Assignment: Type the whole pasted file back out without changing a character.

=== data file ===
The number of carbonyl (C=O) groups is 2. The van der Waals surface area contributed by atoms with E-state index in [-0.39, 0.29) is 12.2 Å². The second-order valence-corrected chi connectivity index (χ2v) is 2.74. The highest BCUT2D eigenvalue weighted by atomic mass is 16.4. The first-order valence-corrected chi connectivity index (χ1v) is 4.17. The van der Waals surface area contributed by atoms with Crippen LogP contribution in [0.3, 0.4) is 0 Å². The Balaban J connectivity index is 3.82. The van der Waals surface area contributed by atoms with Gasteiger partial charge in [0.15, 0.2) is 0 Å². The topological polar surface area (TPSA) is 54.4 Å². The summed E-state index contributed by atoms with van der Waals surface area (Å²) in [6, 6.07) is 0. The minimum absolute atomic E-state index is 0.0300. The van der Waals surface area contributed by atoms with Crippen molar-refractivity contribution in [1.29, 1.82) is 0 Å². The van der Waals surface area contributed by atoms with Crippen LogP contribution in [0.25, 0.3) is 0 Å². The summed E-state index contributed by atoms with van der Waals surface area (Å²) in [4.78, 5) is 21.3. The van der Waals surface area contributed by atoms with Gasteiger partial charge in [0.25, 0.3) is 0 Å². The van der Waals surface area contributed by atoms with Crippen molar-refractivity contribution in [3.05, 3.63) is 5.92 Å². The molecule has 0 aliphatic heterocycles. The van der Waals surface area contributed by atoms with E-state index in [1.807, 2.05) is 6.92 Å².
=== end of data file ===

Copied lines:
The number of carbonyl (C=O) groups is 2. The van der Waals surface area contributed by atoms with E-state index in [-0.39, 0.29) is 12.2 Å². The second-order valence-corrected chi connectivity index (χ2v) is 2.74. The highest BCUT2D eigenvalue weighted by atomic mass is 16.4. The first-order valence-corrected chi connectivity index (χ1v) is 4.17. The van der Waals surface area contributed by atoms with Crippen LogP contribution in [0.3, 0.4) is 0 Å². The Balaban J connectivity index is 3.82. The van der Waals surface area contributed by atoms with Gasteiger partial charge in [0.15, 0.2) is 0 Å². The topological polar surface area (TPSA) is 54.4 Å². The summed E-state index contributed by atoms with van der Waals surface area (Å²) in [6, 6.07) is 0. The minimum absolute atomic E-state index is 0.0300. The van der Waals surface area contributed by atoms with Crippen molar-refractivity contribution in [1.29, 1.82) is 0 Å². The van der Waals surface area contributed by atoms with Crippen LogP contribution in [0.25, 0.3) is 0 Å². The summed E-state index contributed by atoms with van der Waals surface area (Å²) in [4.78, 5) is 21.3. The van der Waals surface area contributed by atoms with Gasteiger partial charge in [0.25, 0.3) is 0 Å². The van der Waals surface area contributed by atoms with Crippen molar-refractivity contribution in [3.05, 3.63) is 5.92 Å². The molecule has 0 aliphatic heterocycles. The van der Waals surface area contributed by atoms with E-state index in [1.807, 2.05) is 6.92 Å².